Glendale’s proximity to Burbank has made the city a center for the entertainment and animation trades. Industry giant Dreamworks Animation is based in the city and employs nearly 1,500 people. The Walt Disney Company holds offices in the heart of town at the Grand Central Business Centre. Many corporations also call Glendale home; the American headquarters of the International House of Pancakes is located in Glendale, as well as major offices for the Nestle Company and Cigna. Future job opportunities in the city are anticipated to increase by 37.75% over the next ten years. The US Census Bureau shows that key employment sectors include healthcare, social assistance, and professional, scientific and technical services; employment in these sectors is well above the national average. Combined sales tax in Glendale is currently 9.5%, however the average income level in Glendale is slightly higher than the national average.
Glendale is a hot real estate market; according to real estate website Zillow, the current average listing price for the city is $799,000 or $496 per square foot, which is higher than the average for the surrounding metro area. Real estate market values increased by 6.5% in the past year and are anticipated to continue to rise 2.6% in the coming year. The Brockmont, Greenbriar, and Oakmont neighborhoods contain some of the area’s priciest real estate, with listings frequently exceeding $1,000,000.
The City of Glendale has a Council-Manager form of government consisting of five city council members who are elected by voters to serve for four years. The mayor is selected by councilmembers to serve for one year. In the recent decade, the city has voted Democrat over Republican.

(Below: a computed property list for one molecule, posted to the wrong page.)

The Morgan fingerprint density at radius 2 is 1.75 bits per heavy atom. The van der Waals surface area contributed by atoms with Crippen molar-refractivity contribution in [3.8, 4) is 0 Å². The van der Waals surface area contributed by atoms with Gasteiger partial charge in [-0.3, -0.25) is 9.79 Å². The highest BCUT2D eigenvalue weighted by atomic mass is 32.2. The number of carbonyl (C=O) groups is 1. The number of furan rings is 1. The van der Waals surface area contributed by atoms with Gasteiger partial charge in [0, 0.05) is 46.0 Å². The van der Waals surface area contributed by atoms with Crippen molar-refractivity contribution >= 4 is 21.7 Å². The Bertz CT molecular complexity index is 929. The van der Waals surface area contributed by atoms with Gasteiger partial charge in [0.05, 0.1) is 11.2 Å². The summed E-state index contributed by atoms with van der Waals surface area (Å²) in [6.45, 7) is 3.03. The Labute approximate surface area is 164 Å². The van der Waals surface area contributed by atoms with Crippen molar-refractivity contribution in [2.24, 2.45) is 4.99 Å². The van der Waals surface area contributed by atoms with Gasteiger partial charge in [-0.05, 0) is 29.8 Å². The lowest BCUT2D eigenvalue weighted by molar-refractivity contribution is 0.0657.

The workforce in Glendale is predominately white-collar, with 85.5% of its residents holding office jobs. The area is also home to a strong creative community of artists and designers, likely due to the presence of entertainment and animation industry jobs. The 2010 United States Census reported the median age of residents as 41 years, with families occupying 69.3% of all households in the area.
Glendale is home to the largest Armenian population in the world, outside of Armenia. Many of these residents immigrated between 1920 and 1970. The City of Glendale is incredibly diverse and also is home to prominent Mexican American and Filipino communities. Many of these groups have moved to Glendale seeking a safer suburban environment as compared to other parts of urban Los Angeles. Over half of Glendale’s residents were born in another country, making this area a true melting pot of various cultures and languages.
Glendale is located in the central part of Los Angeles County, adjacent to the San Gabriel Mountains. La Cañada Flintridge, a smaller suburban community that is home to NASA’s Jet Propulsion Lab, borders the city to the northeast. Pasadena lies due east of the City of Glendale, and offers numerous cultural attractions. Burbank and Griffith Park make up the western border of the city, with much of the entertainment industry from Burbank spilling over into Glendale. The Sun Valley and Tujunga neighborhoods border the city to the north, and the Atwater Village neighborhood to the south. Glendale is accessed via four freeways with local and rapid bus lines available for transportation to surrounding areas.